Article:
Identity theft is a major focus in the media, both in Pennsylvania and across the United States. Because of the increasing attention being placed on these offenses, many people have questions regarding the state and federal laws under which these crimes are prosecuted.
As explained by Pennsylvania’s Identity Theft Action Plan website, state law makes it illegal to take someone else’s identifying information without that person’s consent and use it for unlawful purposes. Identity theft offenses under these laws can involve internet crimes, forgeries, credit card fraud and writing bad checks.
According to the FBI, identity theft became a federal offense in 1998 with the passage of the Identity Theft and Assumption Deterrence Act. Under this law, it became illegal to engage in the unauthorized use or transfer of a person’s identification with the intent of using this information in unlawful activities.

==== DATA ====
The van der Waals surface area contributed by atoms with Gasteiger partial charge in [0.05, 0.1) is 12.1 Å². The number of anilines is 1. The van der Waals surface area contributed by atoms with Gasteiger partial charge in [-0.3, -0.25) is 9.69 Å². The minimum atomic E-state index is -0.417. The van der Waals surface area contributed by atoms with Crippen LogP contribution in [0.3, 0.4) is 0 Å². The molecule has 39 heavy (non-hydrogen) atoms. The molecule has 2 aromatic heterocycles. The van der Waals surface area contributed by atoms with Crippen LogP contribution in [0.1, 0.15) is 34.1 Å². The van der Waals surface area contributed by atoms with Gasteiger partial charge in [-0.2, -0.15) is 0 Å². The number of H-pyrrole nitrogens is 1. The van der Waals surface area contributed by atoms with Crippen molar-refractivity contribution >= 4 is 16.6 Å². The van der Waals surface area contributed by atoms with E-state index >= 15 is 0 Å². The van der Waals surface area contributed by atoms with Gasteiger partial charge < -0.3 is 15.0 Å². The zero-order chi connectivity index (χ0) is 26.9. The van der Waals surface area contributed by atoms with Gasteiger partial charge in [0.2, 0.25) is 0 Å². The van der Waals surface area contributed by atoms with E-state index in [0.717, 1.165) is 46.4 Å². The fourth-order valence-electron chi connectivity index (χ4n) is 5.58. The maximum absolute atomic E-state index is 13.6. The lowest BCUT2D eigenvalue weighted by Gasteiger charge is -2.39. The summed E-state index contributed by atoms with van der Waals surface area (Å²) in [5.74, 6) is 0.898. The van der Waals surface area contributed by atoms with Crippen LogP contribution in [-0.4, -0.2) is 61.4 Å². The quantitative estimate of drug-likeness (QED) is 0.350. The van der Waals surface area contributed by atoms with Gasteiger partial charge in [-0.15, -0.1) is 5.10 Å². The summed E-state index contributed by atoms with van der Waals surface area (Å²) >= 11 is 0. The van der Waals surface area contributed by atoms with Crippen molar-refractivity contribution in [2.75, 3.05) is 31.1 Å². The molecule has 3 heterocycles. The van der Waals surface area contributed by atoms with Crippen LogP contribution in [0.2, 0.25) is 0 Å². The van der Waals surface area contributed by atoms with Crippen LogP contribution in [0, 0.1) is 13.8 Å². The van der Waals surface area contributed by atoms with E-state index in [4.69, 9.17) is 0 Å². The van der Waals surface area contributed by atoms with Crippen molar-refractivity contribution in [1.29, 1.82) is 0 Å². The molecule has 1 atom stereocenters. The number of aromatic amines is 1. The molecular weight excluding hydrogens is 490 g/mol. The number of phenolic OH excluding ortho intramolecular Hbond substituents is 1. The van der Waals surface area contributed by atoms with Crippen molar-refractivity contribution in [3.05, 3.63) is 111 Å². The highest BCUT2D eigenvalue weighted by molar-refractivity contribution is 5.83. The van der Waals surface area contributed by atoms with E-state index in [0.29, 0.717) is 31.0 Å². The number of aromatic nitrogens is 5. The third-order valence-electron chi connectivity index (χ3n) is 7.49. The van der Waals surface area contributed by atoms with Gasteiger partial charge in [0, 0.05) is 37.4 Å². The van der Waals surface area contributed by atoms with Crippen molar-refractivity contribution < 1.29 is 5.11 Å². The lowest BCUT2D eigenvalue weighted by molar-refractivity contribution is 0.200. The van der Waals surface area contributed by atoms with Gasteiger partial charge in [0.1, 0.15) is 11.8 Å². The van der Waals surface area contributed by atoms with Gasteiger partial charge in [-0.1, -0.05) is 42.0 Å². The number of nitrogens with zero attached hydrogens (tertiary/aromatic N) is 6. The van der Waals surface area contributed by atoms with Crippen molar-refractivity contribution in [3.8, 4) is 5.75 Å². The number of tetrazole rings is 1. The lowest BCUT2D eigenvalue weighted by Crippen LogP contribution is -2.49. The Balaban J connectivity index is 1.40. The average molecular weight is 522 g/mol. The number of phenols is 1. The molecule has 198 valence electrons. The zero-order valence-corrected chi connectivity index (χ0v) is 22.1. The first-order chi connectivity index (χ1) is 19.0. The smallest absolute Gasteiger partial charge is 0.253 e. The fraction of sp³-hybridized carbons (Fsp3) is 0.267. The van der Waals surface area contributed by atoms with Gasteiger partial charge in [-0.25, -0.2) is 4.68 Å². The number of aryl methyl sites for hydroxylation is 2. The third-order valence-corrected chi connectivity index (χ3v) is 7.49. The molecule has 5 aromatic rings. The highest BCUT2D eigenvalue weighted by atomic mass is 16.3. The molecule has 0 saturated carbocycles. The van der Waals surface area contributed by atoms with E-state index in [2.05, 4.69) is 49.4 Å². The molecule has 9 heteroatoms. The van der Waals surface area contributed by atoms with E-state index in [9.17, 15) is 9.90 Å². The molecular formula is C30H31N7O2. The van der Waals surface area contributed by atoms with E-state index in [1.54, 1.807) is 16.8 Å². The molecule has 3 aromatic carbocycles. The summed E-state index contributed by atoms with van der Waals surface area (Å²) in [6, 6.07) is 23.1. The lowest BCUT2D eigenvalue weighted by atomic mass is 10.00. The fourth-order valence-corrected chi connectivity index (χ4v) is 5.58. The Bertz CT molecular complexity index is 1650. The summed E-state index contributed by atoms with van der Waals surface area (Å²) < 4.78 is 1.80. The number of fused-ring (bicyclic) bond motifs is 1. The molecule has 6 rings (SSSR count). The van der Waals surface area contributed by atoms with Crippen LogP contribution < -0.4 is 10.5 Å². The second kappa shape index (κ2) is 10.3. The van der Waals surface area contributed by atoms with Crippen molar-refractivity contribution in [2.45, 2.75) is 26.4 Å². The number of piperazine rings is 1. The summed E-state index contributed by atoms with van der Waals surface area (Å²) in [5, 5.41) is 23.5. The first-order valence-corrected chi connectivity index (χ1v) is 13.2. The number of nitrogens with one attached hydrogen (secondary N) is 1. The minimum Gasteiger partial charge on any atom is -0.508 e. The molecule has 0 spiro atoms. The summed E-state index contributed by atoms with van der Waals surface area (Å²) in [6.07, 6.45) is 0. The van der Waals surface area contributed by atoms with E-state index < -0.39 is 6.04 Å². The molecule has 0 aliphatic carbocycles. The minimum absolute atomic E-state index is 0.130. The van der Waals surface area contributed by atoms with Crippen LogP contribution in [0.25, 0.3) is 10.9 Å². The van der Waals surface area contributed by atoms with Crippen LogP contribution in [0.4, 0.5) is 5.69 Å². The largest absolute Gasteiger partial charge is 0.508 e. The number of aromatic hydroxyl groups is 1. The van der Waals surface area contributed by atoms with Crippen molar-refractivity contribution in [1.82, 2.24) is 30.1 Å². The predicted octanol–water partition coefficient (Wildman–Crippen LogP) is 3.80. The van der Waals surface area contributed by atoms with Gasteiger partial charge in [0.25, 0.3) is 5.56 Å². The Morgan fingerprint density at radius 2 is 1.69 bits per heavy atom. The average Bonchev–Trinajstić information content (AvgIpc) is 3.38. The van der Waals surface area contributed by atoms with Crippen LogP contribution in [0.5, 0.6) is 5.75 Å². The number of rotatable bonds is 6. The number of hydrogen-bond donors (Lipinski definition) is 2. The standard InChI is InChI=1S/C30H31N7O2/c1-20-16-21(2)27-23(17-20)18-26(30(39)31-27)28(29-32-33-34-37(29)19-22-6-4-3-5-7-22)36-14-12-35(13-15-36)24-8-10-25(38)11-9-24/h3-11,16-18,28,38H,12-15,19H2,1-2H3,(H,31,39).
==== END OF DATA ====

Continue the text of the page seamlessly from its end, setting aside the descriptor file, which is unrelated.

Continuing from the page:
In its efforts to combat identity theft, the FBI has dedicated substantial resources to pursuing individual cases, as well as to systematically analyze relevant data. According to the federal agency, its investigations have resulted in 1,600 convictions, fines of $6.8 billion, restitutions of $78.6 billion and recoveries of $4.6 billion.
The FBI notes that identity theft is likely underreported, as the classification of this type of crime may differ depending on which law enforcement agency is investigating a case.